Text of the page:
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Classic ADS and the New ADS: A Look Under the Hood

In this post, we’d like to give you a peek under the hood of both ADS Classic and the new ADS service.

ADS Classic

ADS Classic went online on the nascent World Wide Web in 1994. In the early 1990s, databases such as SQL were fairly slow and had other limitations, including strict restrictions on the number of characters allowed in individual fields. These limitations made the databases of the day inadequate for ADS’s original purpose of indexing the abstracts of the published astronomy literature.

So the ADS created its own custom ingestion, indexing, and search system using C and Perl. All software was created from scratch and was structured as a single monolithic piece of software. This custom system does not use a conventional database engine but instead indexes flat files on disk. Each record is identified by a 19-character bibcode and points to multiple files: bibliographic data are stored in formatted text files and non-bibliographic data, such as data links and usage statistics, are stored in separate column files. References are stored in separate files and regularly reprocessed to match citations with existing ADS records.

When new records are ingested or updates are made to existing records, the bibliographic text files are processed and new indices are created and written to disk. These index files are loaded into the server’s shared memory; all searches are in-memory binary searches.

As the ADS has grown and started to index new fields and new types of data, the limits this custom system imposes on the way data can be structured have become obvious. Work started on the new generation of the ADS, including previous iterations, such as ADS 2.0, and the current new ADS interface, in 2009.

The New ADS

In contrast to the monolithic architecture of ADS Classic, the new ADS, codenamed Bumblebee, is built on a framework of individual microservices communicating via application programming interfaces, or APIs. Each component of Bumblebee, such as libraries or metrics, lives in its own independent microservice. This modularity allows functionality to be added to individual components or for each component to scaled up as needed to support user traffic without affecting the rest. Kubernetes is used to manage the microservice loads and to scale their availability in real time to match current usage.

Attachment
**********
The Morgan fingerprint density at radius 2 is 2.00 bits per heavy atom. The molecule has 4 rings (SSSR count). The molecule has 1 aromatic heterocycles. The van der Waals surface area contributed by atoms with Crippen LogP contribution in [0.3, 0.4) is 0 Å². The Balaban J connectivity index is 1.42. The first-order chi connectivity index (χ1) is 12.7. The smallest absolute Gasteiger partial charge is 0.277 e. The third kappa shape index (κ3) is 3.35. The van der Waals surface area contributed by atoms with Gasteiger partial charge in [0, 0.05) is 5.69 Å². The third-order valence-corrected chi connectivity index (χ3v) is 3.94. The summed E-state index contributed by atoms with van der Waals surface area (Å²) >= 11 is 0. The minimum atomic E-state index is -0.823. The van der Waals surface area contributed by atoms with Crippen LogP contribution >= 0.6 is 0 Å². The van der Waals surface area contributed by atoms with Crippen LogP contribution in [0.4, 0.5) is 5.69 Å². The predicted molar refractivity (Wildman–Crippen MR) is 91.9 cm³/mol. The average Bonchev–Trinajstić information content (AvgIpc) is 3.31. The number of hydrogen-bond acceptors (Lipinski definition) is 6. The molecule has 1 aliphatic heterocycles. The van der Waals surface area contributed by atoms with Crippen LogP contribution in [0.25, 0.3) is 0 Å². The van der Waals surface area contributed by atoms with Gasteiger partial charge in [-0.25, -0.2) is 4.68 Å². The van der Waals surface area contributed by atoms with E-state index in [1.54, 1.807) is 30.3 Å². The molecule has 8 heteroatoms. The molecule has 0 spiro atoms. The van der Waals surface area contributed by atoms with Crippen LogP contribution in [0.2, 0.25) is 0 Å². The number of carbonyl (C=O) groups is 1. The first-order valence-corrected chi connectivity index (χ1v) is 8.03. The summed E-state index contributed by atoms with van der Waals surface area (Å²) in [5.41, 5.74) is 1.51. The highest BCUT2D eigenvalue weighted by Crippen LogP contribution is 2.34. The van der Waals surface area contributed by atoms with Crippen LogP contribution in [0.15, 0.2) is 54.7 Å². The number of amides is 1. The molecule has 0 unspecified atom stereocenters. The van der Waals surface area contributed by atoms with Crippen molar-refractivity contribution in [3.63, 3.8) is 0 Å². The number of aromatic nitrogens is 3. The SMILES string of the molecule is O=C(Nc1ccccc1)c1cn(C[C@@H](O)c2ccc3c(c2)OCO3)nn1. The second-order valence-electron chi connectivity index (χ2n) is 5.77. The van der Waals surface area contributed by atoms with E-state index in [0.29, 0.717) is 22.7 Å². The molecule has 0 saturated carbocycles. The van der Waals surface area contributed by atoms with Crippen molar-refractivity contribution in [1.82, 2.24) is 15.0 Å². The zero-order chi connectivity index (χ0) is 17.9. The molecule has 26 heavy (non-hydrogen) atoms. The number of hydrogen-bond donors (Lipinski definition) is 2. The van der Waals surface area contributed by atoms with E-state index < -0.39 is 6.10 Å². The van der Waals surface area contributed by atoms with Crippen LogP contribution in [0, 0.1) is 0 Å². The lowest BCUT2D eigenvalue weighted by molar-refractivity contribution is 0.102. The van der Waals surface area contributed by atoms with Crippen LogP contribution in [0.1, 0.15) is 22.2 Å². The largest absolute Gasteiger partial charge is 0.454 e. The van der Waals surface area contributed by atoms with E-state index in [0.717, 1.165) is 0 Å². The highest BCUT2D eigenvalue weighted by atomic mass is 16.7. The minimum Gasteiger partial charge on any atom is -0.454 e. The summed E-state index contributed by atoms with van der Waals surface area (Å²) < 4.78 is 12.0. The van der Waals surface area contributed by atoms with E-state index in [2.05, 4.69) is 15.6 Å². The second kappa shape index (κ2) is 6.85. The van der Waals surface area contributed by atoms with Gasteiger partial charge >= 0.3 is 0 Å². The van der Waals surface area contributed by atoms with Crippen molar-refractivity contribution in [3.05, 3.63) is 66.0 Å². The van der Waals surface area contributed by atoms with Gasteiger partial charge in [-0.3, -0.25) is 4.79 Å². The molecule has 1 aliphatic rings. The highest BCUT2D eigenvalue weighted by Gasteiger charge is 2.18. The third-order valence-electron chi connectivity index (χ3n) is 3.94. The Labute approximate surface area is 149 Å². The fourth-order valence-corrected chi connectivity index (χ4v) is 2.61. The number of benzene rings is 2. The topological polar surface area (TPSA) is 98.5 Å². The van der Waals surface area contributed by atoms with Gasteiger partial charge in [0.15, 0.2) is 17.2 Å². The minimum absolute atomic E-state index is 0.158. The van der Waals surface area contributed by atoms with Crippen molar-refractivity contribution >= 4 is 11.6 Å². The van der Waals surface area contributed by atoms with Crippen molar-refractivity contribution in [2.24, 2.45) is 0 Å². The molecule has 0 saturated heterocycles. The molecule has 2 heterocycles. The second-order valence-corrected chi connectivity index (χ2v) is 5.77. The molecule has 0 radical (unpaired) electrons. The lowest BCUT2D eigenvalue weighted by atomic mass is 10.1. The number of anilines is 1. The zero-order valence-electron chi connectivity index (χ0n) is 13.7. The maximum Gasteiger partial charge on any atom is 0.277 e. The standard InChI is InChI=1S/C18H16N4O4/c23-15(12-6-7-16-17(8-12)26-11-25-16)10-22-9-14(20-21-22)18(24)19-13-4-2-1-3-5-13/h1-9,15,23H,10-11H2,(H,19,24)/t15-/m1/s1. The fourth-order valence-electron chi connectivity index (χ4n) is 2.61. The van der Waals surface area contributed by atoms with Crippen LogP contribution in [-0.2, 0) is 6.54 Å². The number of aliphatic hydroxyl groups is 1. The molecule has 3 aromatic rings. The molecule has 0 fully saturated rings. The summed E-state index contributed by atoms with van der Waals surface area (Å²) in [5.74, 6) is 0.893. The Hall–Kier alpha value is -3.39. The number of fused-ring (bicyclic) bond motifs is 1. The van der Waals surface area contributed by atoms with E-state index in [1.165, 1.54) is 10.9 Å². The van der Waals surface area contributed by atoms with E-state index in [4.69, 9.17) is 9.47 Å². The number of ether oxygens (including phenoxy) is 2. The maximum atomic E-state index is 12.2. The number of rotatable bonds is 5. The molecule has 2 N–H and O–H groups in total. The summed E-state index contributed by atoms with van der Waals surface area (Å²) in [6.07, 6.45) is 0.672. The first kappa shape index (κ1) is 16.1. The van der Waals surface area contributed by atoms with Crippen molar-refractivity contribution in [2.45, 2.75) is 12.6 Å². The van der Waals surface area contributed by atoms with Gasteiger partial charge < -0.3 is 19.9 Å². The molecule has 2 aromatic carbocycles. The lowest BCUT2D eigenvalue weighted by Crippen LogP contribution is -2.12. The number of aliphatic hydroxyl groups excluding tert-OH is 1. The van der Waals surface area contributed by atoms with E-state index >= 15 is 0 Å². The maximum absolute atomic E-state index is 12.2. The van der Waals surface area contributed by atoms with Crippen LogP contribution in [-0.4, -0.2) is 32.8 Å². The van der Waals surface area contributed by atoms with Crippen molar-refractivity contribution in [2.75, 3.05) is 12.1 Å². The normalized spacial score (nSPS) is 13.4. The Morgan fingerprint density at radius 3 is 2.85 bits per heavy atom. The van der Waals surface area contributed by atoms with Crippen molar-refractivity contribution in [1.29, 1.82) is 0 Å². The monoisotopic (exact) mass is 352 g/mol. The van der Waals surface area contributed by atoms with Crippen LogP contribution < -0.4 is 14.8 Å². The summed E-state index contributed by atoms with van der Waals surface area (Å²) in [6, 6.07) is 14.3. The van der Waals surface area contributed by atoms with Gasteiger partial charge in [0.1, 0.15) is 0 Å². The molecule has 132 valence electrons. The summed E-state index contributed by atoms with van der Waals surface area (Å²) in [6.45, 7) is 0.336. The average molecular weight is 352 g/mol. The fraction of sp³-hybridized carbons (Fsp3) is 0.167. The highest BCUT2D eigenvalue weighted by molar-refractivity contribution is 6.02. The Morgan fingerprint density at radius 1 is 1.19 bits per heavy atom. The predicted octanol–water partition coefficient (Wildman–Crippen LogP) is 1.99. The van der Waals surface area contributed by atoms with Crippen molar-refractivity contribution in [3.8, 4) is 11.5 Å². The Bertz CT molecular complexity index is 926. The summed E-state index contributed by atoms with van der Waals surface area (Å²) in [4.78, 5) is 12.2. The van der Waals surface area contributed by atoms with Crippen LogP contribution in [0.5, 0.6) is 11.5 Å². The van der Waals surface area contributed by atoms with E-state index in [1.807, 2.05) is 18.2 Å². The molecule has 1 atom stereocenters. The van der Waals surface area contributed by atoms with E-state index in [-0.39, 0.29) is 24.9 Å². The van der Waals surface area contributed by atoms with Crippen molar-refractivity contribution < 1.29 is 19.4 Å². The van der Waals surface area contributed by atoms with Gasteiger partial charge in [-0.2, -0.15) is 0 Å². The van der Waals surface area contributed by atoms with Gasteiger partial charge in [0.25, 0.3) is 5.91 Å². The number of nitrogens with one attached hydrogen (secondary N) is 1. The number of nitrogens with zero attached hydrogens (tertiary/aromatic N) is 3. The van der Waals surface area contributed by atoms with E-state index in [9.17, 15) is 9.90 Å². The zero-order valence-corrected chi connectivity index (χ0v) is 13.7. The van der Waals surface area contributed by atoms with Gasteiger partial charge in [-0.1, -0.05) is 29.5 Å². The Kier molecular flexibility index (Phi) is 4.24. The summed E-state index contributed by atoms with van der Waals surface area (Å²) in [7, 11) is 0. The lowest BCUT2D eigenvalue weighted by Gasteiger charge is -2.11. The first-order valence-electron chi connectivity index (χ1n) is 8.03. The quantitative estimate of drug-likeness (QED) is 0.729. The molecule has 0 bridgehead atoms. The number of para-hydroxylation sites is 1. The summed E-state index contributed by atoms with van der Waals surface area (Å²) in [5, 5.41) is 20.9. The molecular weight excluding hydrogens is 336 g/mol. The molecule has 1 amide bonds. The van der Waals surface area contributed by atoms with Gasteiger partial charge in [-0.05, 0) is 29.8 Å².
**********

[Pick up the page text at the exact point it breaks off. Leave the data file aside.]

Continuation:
In fact, the connection between the back-end search engine and the front-end search interface is also mediated by an API. The web-based interface and the search engine exist as separate components, unlike in Classic. The same search engine API that the web-based interface uses can be accessed by regular users via command line scripts. More information can be found on our help pages and our Github-based instruction manual.

The new ADS uses a modern, open-source, enterprise-level search engine, Apache Solr, which is built on the Apache Lucene library and is used by both academic institutions and commercial companies. Out of the box, Solr enables a variety of advanced search options, included fielded and unfielded queries, approximate searches, and wildcard searches. Its high-performance, scalable architecture allows us to index not just the basic article information (metadata) but also the full-text contents of each article, a highly requested feature from the library community. Our implementation of Solr has been heavily modified for our use, including the addition of second-order operators such as trending() and familiar ADS Classic operators like the first-author search caret (^).

The new ADS is also now open-source: the microservices, back-end data pipelines, and front-end codebase are available on Github. The service is no longer hosted on local servers or on mirror servers, but is instead cloud-based and hosted by Amazon Web Services. This should improve the speed and reliability of the new ADS over Classic.

Overall, these improvements to the structure and hosting of ADS bring searching the astronomy literature into the 21st century. The new ADS has reached feature parity with Classic and work is ongoing to continue to improve it and add new functionality. If you have any feedback or suggestions, let us know using the Feedback form available in Bumblebee.